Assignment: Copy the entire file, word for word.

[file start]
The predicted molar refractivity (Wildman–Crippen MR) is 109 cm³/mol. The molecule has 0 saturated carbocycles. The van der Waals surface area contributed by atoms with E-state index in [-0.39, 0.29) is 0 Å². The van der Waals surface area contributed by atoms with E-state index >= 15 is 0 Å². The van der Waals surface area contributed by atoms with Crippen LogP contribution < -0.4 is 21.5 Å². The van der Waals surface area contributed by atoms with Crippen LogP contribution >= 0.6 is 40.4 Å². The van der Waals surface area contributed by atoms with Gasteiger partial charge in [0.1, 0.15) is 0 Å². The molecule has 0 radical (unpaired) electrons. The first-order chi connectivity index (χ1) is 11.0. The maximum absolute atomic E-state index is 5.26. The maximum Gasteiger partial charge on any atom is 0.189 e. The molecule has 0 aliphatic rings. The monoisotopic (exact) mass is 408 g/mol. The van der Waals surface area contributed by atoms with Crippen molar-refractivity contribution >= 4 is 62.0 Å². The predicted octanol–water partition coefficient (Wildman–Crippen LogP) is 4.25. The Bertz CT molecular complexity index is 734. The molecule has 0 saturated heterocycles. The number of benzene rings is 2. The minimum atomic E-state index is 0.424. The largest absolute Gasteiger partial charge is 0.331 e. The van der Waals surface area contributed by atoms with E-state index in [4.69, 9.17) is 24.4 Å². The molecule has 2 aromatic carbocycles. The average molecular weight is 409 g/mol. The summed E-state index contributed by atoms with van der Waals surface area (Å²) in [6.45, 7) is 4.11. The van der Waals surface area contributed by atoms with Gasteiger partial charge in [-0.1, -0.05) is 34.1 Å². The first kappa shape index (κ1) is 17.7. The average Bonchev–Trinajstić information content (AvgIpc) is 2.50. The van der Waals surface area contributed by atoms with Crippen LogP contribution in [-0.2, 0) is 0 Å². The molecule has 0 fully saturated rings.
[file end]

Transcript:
The predicted molar refractivity (Wildman–Crippen MR) is 109 cm³/mol. The molecule has 0 saturated carbocycles. The van der Waals surface area contributed by atoms with E-state index in [-0.39, 0.29) is 0 Å². The van der Waals surface area contributed by atoms with E-state index >= 15 is 0 Å². The van der Waals surface area contributed by atoms with Crippen LogP contribution < -0.4 is 21.5 Å². The van der Waals surface area contributed by atoms with Crippen LogP contribution >= 0.6 is 40.4 Å². The van der Waals surface area contributed by atoms with Gasteiger partial charge in [0.1, 0.15) is 0 Å². The molecule has 0 radical (unpaired) electrons. The first-order chi connectivity index (χ1) is 11.0. The maximum absolute atomic E-state index is 5.26. The maximum Gasteiger partial charge on any atom is 0.189 e. The molecule has 0 aliphatic rings. The monoisotopic (exact) mass is 408 g/mol. The van der Waals surface area contributed by atoms with Crippen molar-refractivity contribution >= 4 is 62.0 Å². The predicted octanol–water partition coefficient (Wildman–Crippen LogP) is 4.25. The Bertz CT molecular complexity index is 734. The molecule has 0 saturated heterocycles. The number of benzene rings is 2. The minimum atomic E-state index is 0.424. The largest absolute Gasteiger partial charge is 0.331 e. The van der Waals surface area contributed by atoms with E-state index in [4.69, 9.17) is 24.4 Å². The molecule has 2 aromatic carbocycles. The average molecular weight is 409 g/mol. The summed E-state index contributed by atoms with van der Waals surface area (Å²) in [6.45, 7) is 4.11. The van der Waals surface area contributed by atoms with Gasteiger partial charge in [-0.1, -0.05) is 34.1 Å². The first kappa shape index (κ1) is 17.7. The average Bonchev–Trinajstić information content (AvgIpc) is 2.50. The van der Waals surface area contributed by atoms with Crippen LogP contribution in [-0.2, 0) is 0 Å². The molecule has 0 fully saturated rings.